Athletes Mental Health

When Simone Biles, considered the greatest gymnast of all time, dropped out of the 2020 Olympic Gymnastics competition due to a condition causing disorientation, also known as the “twisties,” it sparked a new conversation over the concerns for the mental well-being of athletes. Now, high schoolers are speaking up about their mental toughness as student-athletes.

“I think mental health is a big thing,” explains Madi Taylor, an Azurette. “I don’t think people think about it. People who have mental health issues put it off because they think it’s not important.”

To most athletes, succeeding, whether it be through personal improvement or winning a competition, is what they strive to accomplish each day. However, when the pressure builds, doubt takes the forefront, and fear sets in. Trying to dodge the fear only leads to greater panic. Phrases like, “What if I slip off the block?” or “What if I forget my routine?” begin to take a front seat during competition.

            That phrase, “what if,” haunts all athletes, and can lead them on a path of unrealistic expectations and false hopes. And it’s often manifested in nerves and pressure.

Rossmir Contreras

Battling the nerves and pressure to succeed as a student-athlete can be tough, and my own experiences as a competitive swimmer of ten years have been anything but perfect. The ‘what ifs’ spiraled my thoughts into a negative cycle that only added pressure to my already busy life. A big competition was coming up, and I was struggling mentally. I tried to act like everything was okay. In all actuality, I couldn’t handle the pressure, and I didn’t know how to respond.          

Other athletes express their views on combating the nerves. “When you go off nervousness, you don’t wrestle as well. You’re focused on what could happen, and not what you can do,” says Isaac Price, a senior wrestling captain. 

Kelsie Carter, a mountain biker, says that before a race, another athlete on her team “wouldn’t eat anything all day. He would make himself sick.”

            Not only do these athletes face challenges during competition, but also through the stresses of life as a student. “I think school and sports can be super stressful because you go to school all day, and then you go to practice. Then, you have to come home and do your homework. It’s like that every day,” explains Kara Noyce, a wrestler and soccer player.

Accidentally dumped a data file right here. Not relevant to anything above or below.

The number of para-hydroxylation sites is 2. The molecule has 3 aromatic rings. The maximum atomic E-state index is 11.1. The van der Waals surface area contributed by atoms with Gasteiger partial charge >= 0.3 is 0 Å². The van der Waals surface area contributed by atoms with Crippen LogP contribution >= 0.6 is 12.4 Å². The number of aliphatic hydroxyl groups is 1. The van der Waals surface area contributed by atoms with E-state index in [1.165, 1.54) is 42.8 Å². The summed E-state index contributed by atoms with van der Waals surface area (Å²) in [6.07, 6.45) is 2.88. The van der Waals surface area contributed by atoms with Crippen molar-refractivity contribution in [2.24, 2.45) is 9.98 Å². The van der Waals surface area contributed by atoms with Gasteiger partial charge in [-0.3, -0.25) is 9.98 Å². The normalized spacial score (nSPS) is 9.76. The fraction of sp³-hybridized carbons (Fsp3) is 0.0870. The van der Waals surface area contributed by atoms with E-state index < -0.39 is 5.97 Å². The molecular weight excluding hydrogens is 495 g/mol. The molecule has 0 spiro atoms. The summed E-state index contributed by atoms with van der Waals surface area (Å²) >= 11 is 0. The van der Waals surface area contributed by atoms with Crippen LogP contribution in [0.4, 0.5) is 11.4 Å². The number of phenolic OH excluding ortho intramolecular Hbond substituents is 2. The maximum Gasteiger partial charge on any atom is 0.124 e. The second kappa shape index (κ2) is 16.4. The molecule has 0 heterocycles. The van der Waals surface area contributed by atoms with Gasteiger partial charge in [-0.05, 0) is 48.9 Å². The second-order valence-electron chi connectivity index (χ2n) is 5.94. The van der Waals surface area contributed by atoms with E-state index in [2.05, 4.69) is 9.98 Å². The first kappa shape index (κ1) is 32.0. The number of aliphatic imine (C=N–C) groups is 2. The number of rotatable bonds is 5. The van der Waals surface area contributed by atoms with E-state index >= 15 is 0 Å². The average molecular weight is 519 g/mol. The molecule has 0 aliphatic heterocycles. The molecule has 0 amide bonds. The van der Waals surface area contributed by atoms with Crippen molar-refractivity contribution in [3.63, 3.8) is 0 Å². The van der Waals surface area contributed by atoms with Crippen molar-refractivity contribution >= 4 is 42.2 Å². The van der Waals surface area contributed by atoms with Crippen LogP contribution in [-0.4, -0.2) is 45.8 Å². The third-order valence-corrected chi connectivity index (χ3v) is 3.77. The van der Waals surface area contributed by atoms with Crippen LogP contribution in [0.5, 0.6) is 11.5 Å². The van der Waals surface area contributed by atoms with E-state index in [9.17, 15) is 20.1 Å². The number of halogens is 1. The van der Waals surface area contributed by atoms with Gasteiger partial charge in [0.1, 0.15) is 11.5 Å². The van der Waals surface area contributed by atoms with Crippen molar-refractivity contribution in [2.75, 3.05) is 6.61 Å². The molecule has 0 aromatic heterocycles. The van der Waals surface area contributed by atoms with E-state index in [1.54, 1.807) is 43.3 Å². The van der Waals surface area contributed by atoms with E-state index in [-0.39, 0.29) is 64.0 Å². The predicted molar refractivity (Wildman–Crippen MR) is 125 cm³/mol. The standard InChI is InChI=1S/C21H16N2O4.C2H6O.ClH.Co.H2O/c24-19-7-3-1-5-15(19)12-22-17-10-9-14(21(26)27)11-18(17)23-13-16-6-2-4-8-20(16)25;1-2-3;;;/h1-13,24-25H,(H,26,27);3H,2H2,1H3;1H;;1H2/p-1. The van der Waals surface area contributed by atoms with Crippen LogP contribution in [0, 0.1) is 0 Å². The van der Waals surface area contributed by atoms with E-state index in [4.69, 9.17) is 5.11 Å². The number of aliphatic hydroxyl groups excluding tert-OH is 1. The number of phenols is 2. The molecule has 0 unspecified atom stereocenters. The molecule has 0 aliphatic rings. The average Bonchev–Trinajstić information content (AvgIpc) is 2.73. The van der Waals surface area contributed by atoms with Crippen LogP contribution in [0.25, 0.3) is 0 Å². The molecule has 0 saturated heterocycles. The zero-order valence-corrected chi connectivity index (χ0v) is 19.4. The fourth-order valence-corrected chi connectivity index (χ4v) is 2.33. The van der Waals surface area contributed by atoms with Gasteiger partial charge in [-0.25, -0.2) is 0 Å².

“I’ve had to cut back on my work hours. I can’t go riding during the week, except

during practices because I have to catch up on homework,” says Carter.

The pressure is there, and it’s real. Copper Hills athletes acknowledge that they don’t frequently talk about mental health in their sport. However, many of them agree that their sport is at least 50% mental. This begs the question, if mentality is such a big factor in sports, what should we be doing to support our athletes?

According to Jade Updike, a swimmer, the solution is simple. She says we should talk about mental health. “And I think we should have exercises to improve our mental health.” Talking about the issue brings it to the attention of athletes, parents, and coaches. It gives them a platform to address and combat potential mental health problems.

A few athletes share how they cope with the pressure best. “Sometimes I get really nervous, and I get tunnel vision. I have to tell myself to breathe. I do visualization by closing my eyes and thinking of something good. I also do some positive self-talk,” says Updike. When an athlete has a bad race or game, she also suggests to “have a positive, forward-thinking attitude, and realize that it was bad, but you still have more to prove.” 

Others say that listening to music, dancing, or running keeps the anxiety at bay. In fact, sports themselves can be an exit from pressure. “I enjoy sports, so that’s my outlet to stress. I can go out there, and I don’t have to think about everything that’s going on. I can just go out there and play the game,” explains Noyce.

Simply put, “if you put yourself mentally where there’s a block, you have to go back and find your way out,” says Price. Copper Hills student-athletes face challenges everyday, yet these athletes come to the battlefield prepared to face anything life throws at them. So, what do we do when they have hidden demons and need to find a way out? What if we use the ‘what ifs’ to their advantage? What if we help them succeed?

What if… the list goes on. When used for good, the “what ifs” turn the unbearable pressure into strength. And isn’t that what we want: to strengthen others, so they can make the impossible possible? As a student-athlete, I can say that a little encouragement and a listening heart can go a long way. It can turn a stressful situation into a successful situation.